Cassini's confirmation that a small moon orbits within the Keeler gap in Saturn's rings is made all the more exciting by this image, in which the disk of the 7 kilometer-wide body (4-miles) is resolved for the first time.
The new body, provisionally named S/2005 S1, was first seen in a time-lapse sequence of images taken on May 1, 2005, as Cassini began its climb to higher elevations in orbit around Saturn (see PIA06238 for the movie). This view was acquired one day after the discovery sequence of images and has allowed scientists to measure the moon's size and brightness.
The Keeler gap edges also bear similarities to the scalloped edges ofthe 322-kilometer-wide (200-mile) Encke gap, where Pan resides. From thesize of the waves seen in the Encke gap, imaging scientists were able toestimate the mass of Pan. They expect to do the same eventually with this new moon.
This image was obtained with the Cassini spacecraft narrow-angle camera on May 2, 2005, at a distance of about 594,000 kilometers (369,000 miles) from Saturn. Cassini was about 525,000 kilometers (326,000 miles) above the ringplane when the image was taken. Resolution in the original image was 3 kilometers (2 miles) per pixel. The image has been magnified by a factor of two, and contrast has been enhanced, to aid visibility of the small moonlet.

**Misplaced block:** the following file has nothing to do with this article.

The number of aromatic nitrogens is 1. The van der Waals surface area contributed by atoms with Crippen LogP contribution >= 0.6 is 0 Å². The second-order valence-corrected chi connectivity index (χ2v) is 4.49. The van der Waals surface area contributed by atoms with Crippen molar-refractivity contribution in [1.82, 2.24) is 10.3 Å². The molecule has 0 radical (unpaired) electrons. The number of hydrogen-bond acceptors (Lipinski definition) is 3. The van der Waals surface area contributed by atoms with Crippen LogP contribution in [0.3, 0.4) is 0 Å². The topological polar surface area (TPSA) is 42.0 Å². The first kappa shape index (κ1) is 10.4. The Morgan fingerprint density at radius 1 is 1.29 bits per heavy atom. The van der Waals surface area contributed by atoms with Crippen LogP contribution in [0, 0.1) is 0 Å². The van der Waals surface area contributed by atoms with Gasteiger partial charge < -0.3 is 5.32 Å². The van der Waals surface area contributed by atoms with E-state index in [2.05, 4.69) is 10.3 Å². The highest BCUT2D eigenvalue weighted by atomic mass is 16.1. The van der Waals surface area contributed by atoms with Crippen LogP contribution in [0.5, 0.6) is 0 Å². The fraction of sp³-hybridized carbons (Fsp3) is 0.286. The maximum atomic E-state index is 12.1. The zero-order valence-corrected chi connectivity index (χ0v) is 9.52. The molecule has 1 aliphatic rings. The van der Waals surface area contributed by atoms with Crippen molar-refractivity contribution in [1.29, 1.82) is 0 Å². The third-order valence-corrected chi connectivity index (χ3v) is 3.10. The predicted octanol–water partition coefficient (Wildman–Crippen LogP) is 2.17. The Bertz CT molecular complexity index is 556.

The Cassini-Huygens mission is a cooperative project of NASA, the European Space Agency and the Italian Space Agency. The Jet Propulsion Laboratory, a division of the California Institute of Technology in Pasadena, manages the mission for NASA's Science Mission Directorate, Washington, D.C. The Cassini orbiter and its two onboard cameras were designed, developed and assembled at JPL. The imaging team is based at the Space Science Institute, Boulder, Colo.